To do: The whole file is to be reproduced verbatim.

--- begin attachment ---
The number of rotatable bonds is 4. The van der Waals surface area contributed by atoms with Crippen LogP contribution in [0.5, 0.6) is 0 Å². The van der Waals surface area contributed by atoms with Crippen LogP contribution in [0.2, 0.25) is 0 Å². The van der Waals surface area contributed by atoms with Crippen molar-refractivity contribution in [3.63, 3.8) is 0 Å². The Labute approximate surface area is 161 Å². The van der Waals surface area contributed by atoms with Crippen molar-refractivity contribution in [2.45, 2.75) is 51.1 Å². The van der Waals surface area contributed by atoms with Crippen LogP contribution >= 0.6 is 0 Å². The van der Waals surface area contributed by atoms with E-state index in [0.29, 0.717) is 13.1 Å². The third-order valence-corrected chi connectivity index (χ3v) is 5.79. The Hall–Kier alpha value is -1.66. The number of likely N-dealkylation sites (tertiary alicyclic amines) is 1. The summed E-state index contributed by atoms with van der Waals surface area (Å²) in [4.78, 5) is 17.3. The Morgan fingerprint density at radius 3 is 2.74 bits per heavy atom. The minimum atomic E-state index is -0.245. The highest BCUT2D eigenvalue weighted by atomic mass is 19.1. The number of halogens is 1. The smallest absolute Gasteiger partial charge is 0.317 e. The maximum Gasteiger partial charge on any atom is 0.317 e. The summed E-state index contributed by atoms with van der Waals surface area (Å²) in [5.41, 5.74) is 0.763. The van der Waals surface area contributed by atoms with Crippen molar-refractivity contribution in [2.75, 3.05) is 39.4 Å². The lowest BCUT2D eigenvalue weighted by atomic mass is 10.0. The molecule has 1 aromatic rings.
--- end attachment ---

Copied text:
The number of rotatable bonds is 4. The van der Waals surface area contributed by atoms with Crippen LogP contribution in [0.5, 0.6) is 0 Å². The van der Waals surface area contributed by atoms with Crippen LogP contribution in [0.2, 0.25) is 0 Å². The van der Waals surface area contributed by atoms with Crippen molar-refractivity contribution in [3.63, 3.8) is 0 Å². The Labute approximate surface area is 161 Å². The van der Waals surface area contributed by atoms with Crippen molar-refractivity contribution in [2.45, 2.75) is 51.1 Å². The van der Waals surface area contributed by atoms with Crippen LogP contribution >= 0.6 is 0 Å². The van der Waals surface area contributed by atoms with E-state index in [0.29, 0.717) is 13.1 Å². The third-order valence-corrected chi connectivity index (χ3v) is 5.79. The Hall–Kier alpha value is -1.66. The number of likely N-dealkylation sites (tertiary alicyclic amines) is 1. The summed E-state index contributed by atoms with van der Waals surface area (Å²) in [4.78, 5) is 17.3. The Morgan fingerprint density at radius 3 is 2.74 bits per heavy atom. The minimum atomic E-state index is -0.245. The highest BCUT2D eigenvalue weighted by atomic mass is 19.1. The number of halogens is 1. The smallest absolute Gasteiger partial charge is 0.317 e. The maximum Gasteiger partial charge on any atom is 0.317 e. The summed E-state index contributed by atoms with van der Waals surface area (Å²) in [5.41, 5.74) is 0.763. The van der Waals surface area contributed by atoms with Crippen molar-refractivity contribution in [2.75, 3.05) is 39.4 Å². The lowest BCUT2D eigenvalue weighted by atomic mass is 10.0. The molecule has 1 aromatic rings.